Founders of Worcester County Warriors Against Opiates, Heidi McNeely and Jackie Ball, hosted a meeting at the First Presbyterian Church in Ocean City on July 21 to present more information to people interested in fighting the growing drug addiction in the area. Speakers included Bernard Sarkissian from The Retreat Center demonstrating Meditation and Music Therapy as a tool in fighting addiction along with Chrissy Ehrhart from Zenna Wellness discussing Yoga and Sound Therapy. Dr. Michael Hooper discussed the new
Senator Jim Mathias addresses opiate epidemic at advocacy group’s third meeting. Produced by Gino Fanelli
The heroin epidemic is widespread across Maryland and being described as cheap, powerful, plentiful and probably in your backyard but let’s face it, this isn’t a new topic but a local group that’s fighting back is. “I wish we could be talking about the orioles or the nationals game right now. This is a tough subject that we’re here for tonight,” said Corey Hassett, a recovered opiate addict. Corey is from Berlin and he says speaking in anonymous meetings
Six months ago, two mothers who had watched their children struggle with heroin addiction stood in a conference room in the Ocean Pines Library with about 50 strangers during what was the first meeting of their new group, the Worcester County Warriors Against Opiate Addiction. Information was exchanged, tearful stories were told and a larger discussion was started by founders Jackie Ball and Heidi McNeeley about what can people do to help friends and family members struggling with addiction.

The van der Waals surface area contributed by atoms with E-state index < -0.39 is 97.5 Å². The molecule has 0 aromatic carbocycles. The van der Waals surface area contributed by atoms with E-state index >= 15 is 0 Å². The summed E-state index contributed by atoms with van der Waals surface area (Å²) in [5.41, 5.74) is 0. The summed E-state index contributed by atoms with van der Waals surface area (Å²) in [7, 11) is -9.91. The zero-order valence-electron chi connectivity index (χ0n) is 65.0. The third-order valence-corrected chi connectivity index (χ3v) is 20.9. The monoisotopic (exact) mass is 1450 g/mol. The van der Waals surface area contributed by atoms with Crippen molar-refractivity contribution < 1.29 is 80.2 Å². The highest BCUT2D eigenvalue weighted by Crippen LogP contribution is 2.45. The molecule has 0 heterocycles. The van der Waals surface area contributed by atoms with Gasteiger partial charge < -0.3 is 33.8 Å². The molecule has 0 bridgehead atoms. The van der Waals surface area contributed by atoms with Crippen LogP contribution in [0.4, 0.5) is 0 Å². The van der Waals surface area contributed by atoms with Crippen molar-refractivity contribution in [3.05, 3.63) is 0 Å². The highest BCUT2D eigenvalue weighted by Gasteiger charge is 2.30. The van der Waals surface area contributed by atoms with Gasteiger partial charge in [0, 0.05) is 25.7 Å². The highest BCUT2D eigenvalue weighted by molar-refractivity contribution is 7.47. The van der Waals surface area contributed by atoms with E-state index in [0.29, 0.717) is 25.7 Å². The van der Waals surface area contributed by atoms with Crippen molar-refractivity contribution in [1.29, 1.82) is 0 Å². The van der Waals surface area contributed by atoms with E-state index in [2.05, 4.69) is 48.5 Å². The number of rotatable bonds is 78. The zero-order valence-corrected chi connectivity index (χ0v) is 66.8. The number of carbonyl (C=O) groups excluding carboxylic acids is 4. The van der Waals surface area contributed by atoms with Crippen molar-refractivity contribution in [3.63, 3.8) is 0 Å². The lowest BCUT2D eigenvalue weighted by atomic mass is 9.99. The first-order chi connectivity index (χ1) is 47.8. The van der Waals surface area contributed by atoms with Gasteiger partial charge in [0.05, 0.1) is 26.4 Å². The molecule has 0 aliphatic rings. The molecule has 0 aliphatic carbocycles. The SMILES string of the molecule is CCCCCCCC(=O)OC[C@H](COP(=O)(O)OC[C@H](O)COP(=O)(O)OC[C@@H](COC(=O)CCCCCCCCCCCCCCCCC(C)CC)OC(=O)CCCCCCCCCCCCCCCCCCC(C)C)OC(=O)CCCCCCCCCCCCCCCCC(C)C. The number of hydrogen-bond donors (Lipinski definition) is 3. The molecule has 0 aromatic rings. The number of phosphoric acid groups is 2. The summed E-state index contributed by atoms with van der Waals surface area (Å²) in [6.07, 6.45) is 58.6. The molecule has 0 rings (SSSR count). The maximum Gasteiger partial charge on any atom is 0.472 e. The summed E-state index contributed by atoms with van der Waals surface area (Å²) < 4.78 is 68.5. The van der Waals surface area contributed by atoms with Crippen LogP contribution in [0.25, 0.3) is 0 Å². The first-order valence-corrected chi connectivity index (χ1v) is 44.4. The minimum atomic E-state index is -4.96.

About 50 people – advocates, teachers, nurses, lawyers, parents and children of addicts, and those on the road to recovery – came to the first meeting of the Worcester County Warriors Against Opiate Addiction last Thursday at the Ocean Pines Library. Jackie Ball and Heidi McNeely, two local mothers who have watched their children struggle with heroin addiction, organized the meeting. “It makes me cry to see so many people tonight,” McNeely, a Bishopville resident, said. “I think we
As the rain poured down on Ocean City, the litany of tourists teetered onto their beach house decks. But in the high arched walls of the First Presbyterian Church, the tone was somber, filling the room of around 50 attendees. This was the third meeting of the Worcester County Warriors, a group dedicated to providing education, awareness, support and access to resources for those affected by the opioid epidemic. Heidi McNeely, a founding member of the Warriors and mother to a